Understanding How Meth Psychosis Works

Legacy Healing Center Blog

Meth psychosis is one of the most serious adverse health effects associated with methamphetamine misuse. If you or a loved one are battling an addiction to methamphetamine (meth), you should be aware of the potential risks and symptoms that last for months or even years after a person has quit using the drug. Our rehabilitation center is here to help explain this condition that often comes with substance abuse.

Methamphetamine, also known as meth, is a highly addictive stimulant drug that can have serious negative effects on an individual’s mental and physical health. One of the most severe consequences of long-term meth use is meth psychosis, a condition that can cause individuals to experience intense paranoia, delusions, and hallucinations.

What Is Meth Psychosis?

Meth psychosis is a type of substance-induced psychosis that can occur after using methamphetamine for an extended period. Typically, the condition develops after weeks or months of continuous use, although it can also occur after a single use, especially when the user has a preexisting mental health condition. Meth psychosis is a severe and potentially life-threatening condition that requires immediate medical attention.

Meth Psychosis Symptoms

The symptoms of meth psychosis are similar to those of schizophrenia and can include paranoia, delusions, hallucinations, and disordered thinking.

Here are more detailed explanations of each of these symptoms.

  • Paranoia: Individuals who experience meth psychosis may become paranoid and believe that others are plotting against them. They may feel that someone is following them or watching them.
  • Delusions: Meth psychosis can cause individuals to have false beliefs that are not based on truth. These delusions can be something that could happen, such as thinking a spouse is cheating, or they can be something impossible or bizarre, such as believing they have wings and can fly.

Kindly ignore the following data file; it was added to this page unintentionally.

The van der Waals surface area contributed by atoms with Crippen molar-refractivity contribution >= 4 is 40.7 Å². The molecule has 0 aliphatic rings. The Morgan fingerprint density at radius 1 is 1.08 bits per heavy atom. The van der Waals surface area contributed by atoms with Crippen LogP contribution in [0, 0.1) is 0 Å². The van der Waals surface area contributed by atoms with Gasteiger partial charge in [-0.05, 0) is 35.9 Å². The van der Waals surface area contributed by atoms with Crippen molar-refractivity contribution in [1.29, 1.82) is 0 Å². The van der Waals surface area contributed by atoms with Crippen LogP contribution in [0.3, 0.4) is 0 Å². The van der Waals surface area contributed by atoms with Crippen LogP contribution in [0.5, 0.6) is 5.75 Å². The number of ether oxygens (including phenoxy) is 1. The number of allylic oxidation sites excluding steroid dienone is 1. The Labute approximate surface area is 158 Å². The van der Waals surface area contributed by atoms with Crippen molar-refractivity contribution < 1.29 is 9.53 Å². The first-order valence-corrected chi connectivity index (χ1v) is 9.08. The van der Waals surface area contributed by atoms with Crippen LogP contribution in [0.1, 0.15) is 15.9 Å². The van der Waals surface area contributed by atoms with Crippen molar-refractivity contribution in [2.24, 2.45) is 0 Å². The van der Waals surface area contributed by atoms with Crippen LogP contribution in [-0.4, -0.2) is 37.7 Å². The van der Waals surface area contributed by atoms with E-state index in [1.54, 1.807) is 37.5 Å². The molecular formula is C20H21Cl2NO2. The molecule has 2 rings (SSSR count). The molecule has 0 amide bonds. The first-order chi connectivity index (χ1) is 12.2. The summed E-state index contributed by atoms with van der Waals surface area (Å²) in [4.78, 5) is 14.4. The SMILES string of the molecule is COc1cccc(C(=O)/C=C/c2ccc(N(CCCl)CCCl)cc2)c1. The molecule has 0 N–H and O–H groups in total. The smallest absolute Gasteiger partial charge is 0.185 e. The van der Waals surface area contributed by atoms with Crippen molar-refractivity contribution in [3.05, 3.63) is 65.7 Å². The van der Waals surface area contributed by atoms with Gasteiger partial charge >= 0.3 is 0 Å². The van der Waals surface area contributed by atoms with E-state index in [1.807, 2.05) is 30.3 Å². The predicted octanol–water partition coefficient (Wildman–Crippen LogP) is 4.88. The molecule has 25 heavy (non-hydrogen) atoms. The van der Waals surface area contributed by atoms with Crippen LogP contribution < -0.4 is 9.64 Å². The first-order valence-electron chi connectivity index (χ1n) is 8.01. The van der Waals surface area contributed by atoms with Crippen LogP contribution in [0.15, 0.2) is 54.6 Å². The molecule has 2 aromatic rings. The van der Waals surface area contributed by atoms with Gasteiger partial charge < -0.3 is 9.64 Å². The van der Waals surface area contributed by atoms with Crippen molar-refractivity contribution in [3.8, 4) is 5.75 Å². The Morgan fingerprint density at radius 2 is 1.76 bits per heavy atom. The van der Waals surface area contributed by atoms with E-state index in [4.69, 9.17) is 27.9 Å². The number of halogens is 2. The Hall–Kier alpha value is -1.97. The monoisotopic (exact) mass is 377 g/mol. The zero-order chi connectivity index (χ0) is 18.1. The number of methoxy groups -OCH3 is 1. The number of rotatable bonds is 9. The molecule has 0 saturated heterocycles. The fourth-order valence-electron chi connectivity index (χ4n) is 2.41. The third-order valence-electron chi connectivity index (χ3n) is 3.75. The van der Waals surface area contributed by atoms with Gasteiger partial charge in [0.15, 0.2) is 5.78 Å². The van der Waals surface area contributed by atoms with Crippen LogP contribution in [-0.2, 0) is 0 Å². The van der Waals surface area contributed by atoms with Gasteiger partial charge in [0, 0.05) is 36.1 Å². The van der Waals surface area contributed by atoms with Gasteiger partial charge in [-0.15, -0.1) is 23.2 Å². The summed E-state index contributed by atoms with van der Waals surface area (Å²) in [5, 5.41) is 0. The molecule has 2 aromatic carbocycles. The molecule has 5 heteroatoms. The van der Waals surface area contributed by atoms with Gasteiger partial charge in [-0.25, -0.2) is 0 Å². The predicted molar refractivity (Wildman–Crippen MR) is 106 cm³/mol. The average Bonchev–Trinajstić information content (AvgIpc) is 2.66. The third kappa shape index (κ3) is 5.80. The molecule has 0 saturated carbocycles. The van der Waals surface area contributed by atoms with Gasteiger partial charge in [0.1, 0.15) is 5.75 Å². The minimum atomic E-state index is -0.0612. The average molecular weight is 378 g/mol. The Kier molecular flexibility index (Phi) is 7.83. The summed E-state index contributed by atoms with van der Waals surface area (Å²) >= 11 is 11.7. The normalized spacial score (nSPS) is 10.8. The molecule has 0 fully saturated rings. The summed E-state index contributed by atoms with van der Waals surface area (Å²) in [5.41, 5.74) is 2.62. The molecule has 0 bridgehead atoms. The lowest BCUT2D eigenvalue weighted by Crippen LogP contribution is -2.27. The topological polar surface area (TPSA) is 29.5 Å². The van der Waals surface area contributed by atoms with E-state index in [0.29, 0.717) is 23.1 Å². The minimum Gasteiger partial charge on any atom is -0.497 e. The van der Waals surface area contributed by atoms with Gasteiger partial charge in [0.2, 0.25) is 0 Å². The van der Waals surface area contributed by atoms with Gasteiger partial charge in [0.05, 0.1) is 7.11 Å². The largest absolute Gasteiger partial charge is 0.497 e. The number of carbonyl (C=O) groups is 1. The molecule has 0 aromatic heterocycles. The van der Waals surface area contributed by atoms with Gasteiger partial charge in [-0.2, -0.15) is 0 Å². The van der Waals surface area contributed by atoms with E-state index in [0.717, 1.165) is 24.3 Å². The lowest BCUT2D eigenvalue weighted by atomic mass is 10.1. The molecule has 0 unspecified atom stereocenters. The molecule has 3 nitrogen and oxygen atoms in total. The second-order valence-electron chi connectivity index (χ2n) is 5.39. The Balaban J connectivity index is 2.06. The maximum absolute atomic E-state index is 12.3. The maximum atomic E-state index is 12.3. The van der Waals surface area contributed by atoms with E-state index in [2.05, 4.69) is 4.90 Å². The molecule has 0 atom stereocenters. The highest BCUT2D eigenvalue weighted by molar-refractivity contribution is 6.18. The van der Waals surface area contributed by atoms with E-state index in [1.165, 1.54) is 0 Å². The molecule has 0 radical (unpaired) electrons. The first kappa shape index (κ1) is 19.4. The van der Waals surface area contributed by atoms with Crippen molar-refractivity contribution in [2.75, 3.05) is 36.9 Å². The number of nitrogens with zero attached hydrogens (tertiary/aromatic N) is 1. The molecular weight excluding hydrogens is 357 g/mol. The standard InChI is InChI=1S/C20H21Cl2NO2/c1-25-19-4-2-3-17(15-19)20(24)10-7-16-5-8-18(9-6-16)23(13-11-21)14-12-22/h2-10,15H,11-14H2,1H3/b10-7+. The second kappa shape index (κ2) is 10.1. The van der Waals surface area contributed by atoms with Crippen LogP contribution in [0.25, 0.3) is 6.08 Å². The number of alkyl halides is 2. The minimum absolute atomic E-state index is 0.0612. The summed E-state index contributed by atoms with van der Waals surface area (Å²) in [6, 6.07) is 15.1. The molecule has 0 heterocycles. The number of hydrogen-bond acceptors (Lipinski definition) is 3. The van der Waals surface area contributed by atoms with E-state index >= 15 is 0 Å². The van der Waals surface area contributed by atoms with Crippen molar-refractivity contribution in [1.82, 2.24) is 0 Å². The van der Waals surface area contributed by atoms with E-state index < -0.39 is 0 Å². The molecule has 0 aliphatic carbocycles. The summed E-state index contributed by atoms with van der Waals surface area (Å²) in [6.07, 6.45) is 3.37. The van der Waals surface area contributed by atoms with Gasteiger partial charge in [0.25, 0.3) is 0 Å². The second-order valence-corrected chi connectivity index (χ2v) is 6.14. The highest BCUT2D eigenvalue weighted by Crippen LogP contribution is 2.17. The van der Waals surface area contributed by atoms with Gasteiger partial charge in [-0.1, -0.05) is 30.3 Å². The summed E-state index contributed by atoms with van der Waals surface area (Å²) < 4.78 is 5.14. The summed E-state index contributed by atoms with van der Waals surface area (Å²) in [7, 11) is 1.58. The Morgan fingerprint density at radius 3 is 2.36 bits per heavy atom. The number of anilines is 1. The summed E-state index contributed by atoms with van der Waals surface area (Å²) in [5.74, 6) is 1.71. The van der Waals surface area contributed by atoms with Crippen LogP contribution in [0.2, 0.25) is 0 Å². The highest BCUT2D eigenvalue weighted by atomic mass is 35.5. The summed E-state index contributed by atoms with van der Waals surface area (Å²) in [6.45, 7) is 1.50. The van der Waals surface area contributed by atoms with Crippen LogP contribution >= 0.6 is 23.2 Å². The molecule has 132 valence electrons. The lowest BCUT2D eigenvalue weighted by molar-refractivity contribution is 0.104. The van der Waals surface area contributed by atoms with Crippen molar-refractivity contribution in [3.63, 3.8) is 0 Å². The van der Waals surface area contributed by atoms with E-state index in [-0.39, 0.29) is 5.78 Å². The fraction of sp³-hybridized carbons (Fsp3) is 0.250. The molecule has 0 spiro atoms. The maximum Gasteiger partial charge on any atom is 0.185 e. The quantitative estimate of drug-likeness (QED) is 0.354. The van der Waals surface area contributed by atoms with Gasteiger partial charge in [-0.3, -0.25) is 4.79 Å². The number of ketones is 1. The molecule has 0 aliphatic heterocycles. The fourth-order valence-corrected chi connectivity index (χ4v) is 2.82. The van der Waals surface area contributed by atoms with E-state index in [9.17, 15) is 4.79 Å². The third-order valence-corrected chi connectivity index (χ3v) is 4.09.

• Hallucinations: Individuals with meth psychosis may see things that are not present, hear voices or other noises that aren’t there, or feel things such as feeling like they are being touched even when no one is around.
  • Disordered thinking: Meth psychosis can cause individuals to have trouble thinking clearly, problems making decisions, not finishing one’s thoughts, or even jumping from subject to subject rapidly.

Risk Factors for Meth Psychosis

While anyone who uses methamphetamine is at risk for developing meth psychosis, certain factors can increase the likelihood of developing the condition. Some of these risk factors include:

  • Long-term meth use: The longer an individual uses methamphetamine, the greater their risk of developing meth psychosis.
  • High doses: Taking high doses of methamphetamine can increase the risk of developing meth psychosis.
  • Pre-existing mental health conditions: Individuals with preexisting mental health conditions such as schizophrenia or bipolar disorder are at a higher risk of developing this sickness.
  • Lack of sleep: Methamphetamine use can cause individuals to stay awake for long periods of time, which can increase the risk of developing meth psychosis.
  • Poor nutrition: Methamphetamine use can reduce appetite and cause individuals to neglect their nutritional needs, which can contribute to the development of meth psychosis.

Meth Psychosis Treatment

Meth psychosis is a serious condition that requires immediate medical attention. The first step in treating meth psychosis is to stop using methamphetamine, preferably through a meth detox. Certain levels of care our addiction treatment can provide for you or a loved one battling this disease include medication-assisted treatment, cognitive behavioral therapy, and more. It is important to seek professional help as soon as possible, and Legacy Healing Center is here to help.

To learn more about our treatment center, contact us today and speak with one of our trained intake specialists.

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